Some brief reflection on suffering in light of today’s killings
I’m working on a book with the working title Hope in the Ruins: Christian Spirituality for those who are Suffering, so I’ve been reading, thinking, and praying about evil and suffering a great deal of late.
I hesitate to refer to this as “the problem of suffering” as though suffering is something we contemplate in the abstract or from a position of absolutely objectivity. We don’t. We cannot. Instead, suffering is an experience that has to be interpreted and understood in light of the revelation of God in the Christ presented to us in the Bible.
This is not an easy task and, as Michael Horton has pointed out in his book A Place for Weakness, it is wise to invest in developing a deep spirituality and an equally-robust theology prior to periods of intense suffering (which means now since we can’t predict suffering).
So as we think about the great evil that has befallen at the hands of an evil man, where are we to turn for answers or for consolation?
In the moment (and even afterwards) our deepest and richest consolation is in the person of our Lord who according to the letter to the Hebrews suffered and was tempted even as we suffer and are tempted. As a result he can help us in our suffering and in our temptation (the two are often close related–I’m often tempted to disbelief when experiencing suffering). And its in the context of a covenantal relationship with this suffering, emptying God-man that we can both affirm and take comfort in God’s sovereignty.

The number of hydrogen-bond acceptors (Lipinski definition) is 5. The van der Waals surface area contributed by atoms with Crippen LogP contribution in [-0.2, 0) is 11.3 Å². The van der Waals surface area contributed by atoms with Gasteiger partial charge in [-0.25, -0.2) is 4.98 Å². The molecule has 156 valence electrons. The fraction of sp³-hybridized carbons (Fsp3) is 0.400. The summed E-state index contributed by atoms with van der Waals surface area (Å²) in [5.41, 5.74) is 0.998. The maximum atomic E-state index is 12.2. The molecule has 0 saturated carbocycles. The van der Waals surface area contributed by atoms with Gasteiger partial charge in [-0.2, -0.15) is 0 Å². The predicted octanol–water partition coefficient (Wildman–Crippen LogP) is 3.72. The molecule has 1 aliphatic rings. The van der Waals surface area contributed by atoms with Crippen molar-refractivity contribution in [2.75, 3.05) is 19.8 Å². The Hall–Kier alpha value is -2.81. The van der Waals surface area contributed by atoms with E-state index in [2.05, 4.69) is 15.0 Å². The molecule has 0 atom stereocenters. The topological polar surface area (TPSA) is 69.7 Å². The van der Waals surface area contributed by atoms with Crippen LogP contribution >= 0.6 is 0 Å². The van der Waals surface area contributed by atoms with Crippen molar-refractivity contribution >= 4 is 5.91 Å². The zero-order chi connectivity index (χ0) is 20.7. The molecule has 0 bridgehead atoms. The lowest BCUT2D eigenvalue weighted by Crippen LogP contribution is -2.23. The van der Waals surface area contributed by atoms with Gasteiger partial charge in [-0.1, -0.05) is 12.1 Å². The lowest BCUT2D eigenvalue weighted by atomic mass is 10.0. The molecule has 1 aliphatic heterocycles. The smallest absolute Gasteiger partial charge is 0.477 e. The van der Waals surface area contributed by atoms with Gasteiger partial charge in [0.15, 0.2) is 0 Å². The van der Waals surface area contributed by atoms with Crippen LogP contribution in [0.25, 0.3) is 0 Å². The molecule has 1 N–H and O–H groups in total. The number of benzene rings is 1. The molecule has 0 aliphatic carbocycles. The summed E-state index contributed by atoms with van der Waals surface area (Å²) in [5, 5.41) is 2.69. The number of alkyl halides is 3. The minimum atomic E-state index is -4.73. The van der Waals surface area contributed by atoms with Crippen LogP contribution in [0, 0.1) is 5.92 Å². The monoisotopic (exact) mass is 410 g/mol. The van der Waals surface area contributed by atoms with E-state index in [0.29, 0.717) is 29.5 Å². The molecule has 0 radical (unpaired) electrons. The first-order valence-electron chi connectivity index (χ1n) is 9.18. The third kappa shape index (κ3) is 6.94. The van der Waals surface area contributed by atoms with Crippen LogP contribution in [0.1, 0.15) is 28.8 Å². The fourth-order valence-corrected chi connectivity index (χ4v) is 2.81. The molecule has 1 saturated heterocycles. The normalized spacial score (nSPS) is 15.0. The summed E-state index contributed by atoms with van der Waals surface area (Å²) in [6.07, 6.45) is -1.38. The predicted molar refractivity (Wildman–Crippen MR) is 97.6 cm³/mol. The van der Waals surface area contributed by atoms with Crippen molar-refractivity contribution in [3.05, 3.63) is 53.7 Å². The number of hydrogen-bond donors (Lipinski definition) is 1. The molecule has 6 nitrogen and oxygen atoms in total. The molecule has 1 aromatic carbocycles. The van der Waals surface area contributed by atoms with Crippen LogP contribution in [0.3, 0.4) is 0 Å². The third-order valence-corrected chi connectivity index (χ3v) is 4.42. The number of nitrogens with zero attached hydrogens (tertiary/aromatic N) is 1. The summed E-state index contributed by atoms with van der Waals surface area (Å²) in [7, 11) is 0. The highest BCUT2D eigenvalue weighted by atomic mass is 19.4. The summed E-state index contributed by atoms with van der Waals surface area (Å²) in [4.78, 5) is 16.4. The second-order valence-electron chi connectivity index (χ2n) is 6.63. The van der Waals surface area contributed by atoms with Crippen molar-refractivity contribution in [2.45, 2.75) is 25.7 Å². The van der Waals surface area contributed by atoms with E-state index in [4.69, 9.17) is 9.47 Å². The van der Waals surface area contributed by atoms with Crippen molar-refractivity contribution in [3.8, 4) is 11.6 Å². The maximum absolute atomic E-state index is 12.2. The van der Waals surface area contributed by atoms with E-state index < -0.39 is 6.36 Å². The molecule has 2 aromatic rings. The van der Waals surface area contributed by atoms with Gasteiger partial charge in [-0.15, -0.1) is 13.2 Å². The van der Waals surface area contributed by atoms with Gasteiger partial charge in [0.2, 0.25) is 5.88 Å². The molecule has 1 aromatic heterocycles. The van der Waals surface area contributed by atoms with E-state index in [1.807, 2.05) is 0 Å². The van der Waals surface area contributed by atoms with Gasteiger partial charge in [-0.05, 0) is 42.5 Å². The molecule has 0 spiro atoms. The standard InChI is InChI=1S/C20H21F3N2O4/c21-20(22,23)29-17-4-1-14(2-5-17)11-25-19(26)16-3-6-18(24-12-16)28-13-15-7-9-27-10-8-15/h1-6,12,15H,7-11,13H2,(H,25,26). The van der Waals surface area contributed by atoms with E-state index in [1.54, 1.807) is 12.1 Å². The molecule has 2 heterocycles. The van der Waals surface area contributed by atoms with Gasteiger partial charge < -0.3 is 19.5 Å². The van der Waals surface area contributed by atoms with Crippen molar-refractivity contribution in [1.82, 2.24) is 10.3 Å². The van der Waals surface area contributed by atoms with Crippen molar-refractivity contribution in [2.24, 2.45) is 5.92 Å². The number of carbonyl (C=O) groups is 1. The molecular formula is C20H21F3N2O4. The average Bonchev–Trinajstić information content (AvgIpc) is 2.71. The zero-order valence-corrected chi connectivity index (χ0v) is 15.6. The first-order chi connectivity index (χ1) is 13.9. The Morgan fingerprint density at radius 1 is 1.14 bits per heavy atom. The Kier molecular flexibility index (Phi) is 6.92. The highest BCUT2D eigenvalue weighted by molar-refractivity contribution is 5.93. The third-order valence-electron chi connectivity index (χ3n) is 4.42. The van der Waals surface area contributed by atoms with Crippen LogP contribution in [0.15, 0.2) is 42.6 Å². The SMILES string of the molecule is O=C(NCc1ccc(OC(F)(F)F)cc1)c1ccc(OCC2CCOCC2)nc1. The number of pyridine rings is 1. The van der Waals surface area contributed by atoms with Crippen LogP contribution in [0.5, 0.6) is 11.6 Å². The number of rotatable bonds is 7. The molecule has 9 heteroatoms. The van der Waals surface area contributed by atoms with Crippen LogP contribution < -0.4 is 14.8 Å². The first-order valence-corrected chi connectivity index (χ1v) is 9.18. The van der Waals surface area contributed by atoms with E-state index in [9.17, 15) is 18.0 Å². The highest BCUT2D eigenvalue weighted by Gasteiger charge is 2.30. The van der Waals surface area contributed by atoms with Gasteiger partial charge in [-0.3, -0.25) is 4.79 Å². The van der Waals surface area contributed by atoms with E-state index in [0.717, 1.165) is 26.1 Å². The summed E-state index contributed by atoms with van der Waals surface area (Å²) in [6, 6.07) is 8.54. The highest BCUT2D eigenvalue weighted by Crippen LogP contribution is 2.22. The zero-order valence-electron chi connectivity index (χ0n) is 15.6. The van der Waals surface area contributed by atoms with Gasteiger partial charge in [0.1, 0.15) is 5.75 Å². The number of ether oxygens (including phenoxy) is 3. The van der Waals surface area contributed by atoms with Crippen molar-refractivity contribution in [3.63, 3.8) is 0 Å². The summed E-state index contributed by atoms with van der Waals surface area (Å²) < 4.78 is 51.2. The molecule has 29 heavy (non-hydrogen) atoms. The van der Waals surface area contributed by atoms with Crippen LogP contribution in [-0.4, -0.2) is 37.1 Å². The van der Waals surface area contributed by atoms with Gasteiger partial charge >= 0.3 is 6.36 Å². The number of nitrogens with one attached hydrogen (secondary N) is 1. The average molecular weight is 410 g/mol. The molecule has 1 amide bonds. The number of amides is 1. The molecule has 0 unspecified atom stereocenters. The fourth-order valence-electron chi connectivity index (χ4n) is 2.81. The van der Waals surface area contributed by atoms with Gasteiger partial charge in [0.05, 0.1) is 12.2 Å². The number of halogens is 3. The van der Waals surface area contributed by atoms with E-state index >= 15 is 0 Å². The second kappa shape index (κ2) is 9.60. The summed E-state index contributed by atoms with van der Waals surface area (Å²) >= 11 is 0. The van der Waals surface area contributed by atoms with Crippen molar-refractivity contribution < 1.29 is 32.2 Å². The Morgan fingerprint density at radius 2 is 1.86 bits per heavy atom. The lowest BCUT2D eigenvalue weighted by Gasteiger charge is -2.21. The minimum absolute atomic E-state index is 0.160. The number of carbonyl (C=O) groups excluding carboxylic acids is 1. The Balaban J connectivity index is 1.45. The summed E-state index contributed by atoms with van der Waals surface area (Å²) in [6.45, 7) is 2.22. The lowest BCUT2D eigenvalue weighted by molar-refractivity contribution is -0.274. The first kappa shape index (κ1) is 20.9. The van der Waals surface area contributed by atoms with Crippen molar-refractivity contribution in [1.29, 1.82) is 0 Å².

Today (and earlier this week as well) many people’s lives have changed in ways they never imagined. They are experiencing a depth of sorrow previously inconceivable. At this moment, let’s pause and lament to great pain and evil that precipitates such an act of malice. Let’s also pray for those who are suffering, and strive to exhibit the peace of the Gospel to the world of which we’re a part.
At a time like this, I don’t want to hear from the President or the Governor of Connecticut. They will try to interpret this event in light of the story of America. Instead we need to place this in the context of the story of God. So…even now, I long to be in church.